Writing off a catastrophic loss or theft

Writing off a catastrophic loss or theft

Writing off a catastrophic loss or theft

Writing off a catastrophic loss or theft

When a natural disaster or theft has robbed you of your personal property, the last thing you’re likely to think about is taxes. Writing off a catastrophic loss or theft can seem like a daunting task.

The federal tax code allows deductions for casualty and theft victims. If you have insurance, the loss has to be fairly substantial to merit a deduction. If you itemize, it might be worth investigating the issue with tax software or a professional.

The Internal Revenue Service defines this as the “damage, destruction, or loss of property resulting from an identifiable event that is sudden, unexpected, or unusual.” That generally includes natural and man-made disasters such as earthquakes, fires and floods. Also included are car accidents, vandalism, and terrorist attacks. A loss that could have been prevented—such as some types of mold buildup—wouldn’t count.

Theft, in the IRS’s view, can include fraud or misrepresentation that’s deemed illegal under state or local laws. Victims of Ponzi schemes or other scams can take a deduction under this definition. But a decline in stock value resulting from fraud committed at a legitimate corporation must be claimed as a capital loss.

Once you know what your insurer will pay, you can figure your casualty loss for tax purposes. For real estate, your casualty loss is your adjusted basis—purchase price plus documented improvements of the property before the loss—or the decrease in fair-market value of the property after the loss, whichever is less. From that, you subtract insurance aWriting off a catastrophic loss or theft nd other payments.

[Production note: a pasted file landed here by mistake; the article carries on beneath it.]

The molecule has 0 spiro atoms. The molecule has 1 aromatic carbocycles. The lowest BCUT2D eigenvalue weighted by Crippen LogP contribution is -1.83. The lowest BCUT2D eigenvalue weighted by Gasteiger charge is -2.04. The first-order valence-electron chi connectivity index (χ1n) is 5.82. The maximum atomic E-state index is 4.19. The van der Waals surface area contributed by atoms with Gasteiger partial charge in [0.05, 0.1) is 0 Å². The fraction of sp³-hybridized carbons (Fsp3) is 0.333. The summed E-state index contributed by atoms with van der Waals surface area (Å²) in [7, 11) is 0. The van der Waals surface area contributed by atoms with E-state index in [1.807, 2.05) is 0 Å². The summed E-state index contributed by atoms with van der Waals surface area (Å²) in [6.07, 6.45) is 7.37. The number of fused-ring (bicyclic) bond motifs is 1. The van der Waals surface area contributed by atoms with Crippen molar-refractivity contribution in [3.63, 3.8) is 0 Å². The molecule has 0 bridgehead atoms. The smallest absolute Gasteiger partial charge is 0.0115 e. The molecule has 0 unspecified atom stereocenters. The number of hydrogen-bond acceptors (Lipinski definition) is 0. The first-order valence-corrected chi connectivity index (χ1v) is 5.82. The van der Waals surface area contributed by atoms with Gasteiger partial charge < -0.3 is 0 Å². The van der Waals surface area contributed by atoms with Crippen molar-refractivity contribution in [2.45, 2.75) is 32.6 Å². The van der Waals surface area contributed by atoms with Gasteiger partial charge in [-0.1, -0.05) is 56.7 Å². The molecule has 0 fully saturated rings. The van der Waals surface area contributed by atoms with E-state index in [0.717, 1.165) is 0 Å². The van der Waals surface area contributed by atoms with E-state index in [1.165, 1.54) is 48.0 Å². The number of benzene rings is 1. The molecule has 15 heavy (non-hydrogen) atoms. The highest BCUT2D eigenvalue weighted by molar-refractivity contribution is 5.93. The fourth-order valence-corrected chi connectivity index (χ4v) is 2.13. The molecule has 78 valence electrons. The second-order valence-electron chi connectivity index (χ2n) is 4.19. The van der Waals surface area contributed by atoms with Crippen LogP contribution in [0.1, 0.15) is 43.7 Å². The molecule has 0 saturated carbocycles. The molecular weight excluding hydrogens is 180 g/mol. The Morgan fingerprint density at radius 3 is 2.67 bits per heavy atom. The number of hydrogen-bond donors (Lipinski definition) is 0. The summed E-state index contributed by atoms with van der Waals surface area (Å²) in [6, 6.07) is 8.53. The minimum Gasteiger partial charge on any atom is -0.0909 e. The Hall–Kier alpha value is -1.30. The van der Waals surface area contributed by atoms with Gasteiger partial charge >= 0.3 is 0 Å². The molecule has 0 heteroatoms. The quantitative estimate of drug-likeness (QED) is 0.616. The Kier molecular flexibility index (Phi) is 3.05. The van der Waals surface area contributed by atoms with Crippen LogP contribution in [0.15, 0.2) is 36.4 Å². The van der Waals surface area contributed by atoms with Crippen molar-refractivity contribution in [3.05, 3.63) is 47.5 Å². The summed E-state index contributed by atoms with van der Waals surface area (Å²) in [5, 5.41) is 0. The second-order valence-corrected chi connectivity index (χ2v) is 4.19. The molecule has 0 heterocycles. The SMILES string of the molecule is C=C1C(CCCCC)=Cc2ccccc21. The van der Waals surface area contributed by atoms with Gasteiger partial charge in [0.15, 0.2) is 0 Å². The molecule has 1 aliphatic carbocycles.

For personal property, such as cars, furniture and clothing, you must show the fair-market value of the items before and after the damage. You can document your loss with receipts and photographs or videos of your property, just as you would for your insurer. Report your totals on IRS Form 4684, “Casualties and Thefts.”

There’s still more to do to determine your deduction when writing off a catastrophic loss or theft. First, for tax year 2013, subtract $100 from your estimated loss and then subtract 10 percent of your adjusted gross income. If the result is a positive number, that’s your deduction.

If your property is in a region declared a disaster area by the president, you can immediately claim a casualty loss on an amended federal return from last year. A tax pro can help you decide which approach will save you more. You also might be able to take advantage of extended tax-filing deadlines, which you can find by entering your state as a search term on the IRS website, at www.irs.gov. For more information, see IRS Publication 547, “Casualties, Disasters, and Thefts.”

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